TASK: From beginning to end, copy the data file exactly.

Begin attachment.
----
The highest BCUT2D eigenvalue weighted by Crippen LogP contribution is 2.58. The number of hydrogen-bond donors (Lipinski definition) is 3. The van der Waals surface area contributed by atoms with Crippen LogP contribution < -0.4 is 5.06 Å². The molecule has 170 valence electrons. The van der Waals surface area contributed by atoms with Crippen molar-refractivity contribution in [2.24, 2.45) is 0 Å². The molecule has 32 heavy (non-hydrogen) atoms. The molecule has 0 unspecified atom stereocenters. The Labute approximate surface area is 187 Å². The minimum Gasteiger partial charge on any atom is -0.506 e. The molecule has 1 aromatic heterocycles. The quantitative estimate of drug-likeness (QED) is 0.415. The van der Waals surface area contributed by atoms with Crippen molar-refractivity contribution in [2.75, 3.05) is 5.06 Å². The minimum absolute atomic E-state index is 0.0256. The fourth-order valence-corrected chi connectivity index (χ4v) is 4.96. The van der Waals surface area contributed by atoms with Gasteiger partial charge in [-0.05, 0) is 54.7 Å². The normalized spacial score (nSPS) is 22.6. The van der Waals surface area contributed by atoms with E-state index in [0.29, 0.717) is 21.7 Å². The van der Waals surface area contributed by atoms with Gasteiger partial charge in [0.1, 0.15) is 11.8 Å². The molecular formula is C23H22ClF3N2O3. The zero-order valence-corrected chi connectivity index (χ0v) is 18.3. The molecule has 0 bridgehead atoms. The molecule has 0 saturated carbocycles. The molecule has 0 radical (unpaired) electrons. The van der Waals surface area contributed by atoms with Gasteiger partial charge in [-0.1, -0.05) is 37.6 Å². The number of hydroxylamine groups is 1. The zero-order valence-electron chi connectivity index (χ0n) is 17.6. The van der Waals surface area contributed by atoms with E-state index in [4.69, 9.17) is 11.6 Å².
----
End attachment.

The highest BCUT2D eigenvalue weighted by Crippen LogP contribution is 2.58. The number of hydrogen-bond donors (Lipinski definition) is 3. The van der Waals surface area contributed by atoms with Crippen LogP contribution < -0.4 is 5.06 Å². The molecule has 170 valence electrons. The van der Waals surface area contributed by atoms with Crippen molar-refractivity contribution in [2.24, 2.45) is 0 Å². The molecule has 32 heavy (non-hydrogen) atoms. The molecule has 0 unspecified atom stereocenters. The Labute approximate surface area is 187 Å². The minimum Gasteiger partial charge on any atom is -0.506 e. The molecule has 1 aromatic heterocycles. The quantitative estimate of drug-likeness (QED) is 0.415. The van der Waals surface area contributed by atoms with Crippen molar-refractivity contribution in [2.75, 3.05) is 5.06 Å². The minimum absolute atomic E-state index is 0.0256. The fourth-order valence-corrected chi connectivity index (χ4v) is 4.96. The van der Waals surface area contributed by atoms with Gasteiger partial charge in [-0.05, 0) is 54.7 Å². The normalized spacial score (nSPS) is 22.6. The van der Waals surface area contributed by atoms with E-state index in [0.29, 0.717) is 21.7 Å². The van der Waals surface area contributed by atoms with Gasteiger partial charge in [0.1, 0.15) is 11.8 Å². The molecular formula is C23H22ClF3N2O3. The zero-order valence-corrected chi connectivity index (χ0v) is 18.3. The molecule has 0 bridgehead atoms. The molecule has 0 saturated carbocycles. The molecule has 0 radical (unpaired) electrons. The van der Waals surface area contributed by atoms with Gasteiger partial charge in [-0.1, -0.05) is 37.6 Å². The number of hydroxylamine groups is 1. The zero-order valence-electron chi connectivity index (χ0n) is 17.6. The van der Waals surface area contributed by atoms with E-state index in [4.69, 9.17) is 11.6 Å².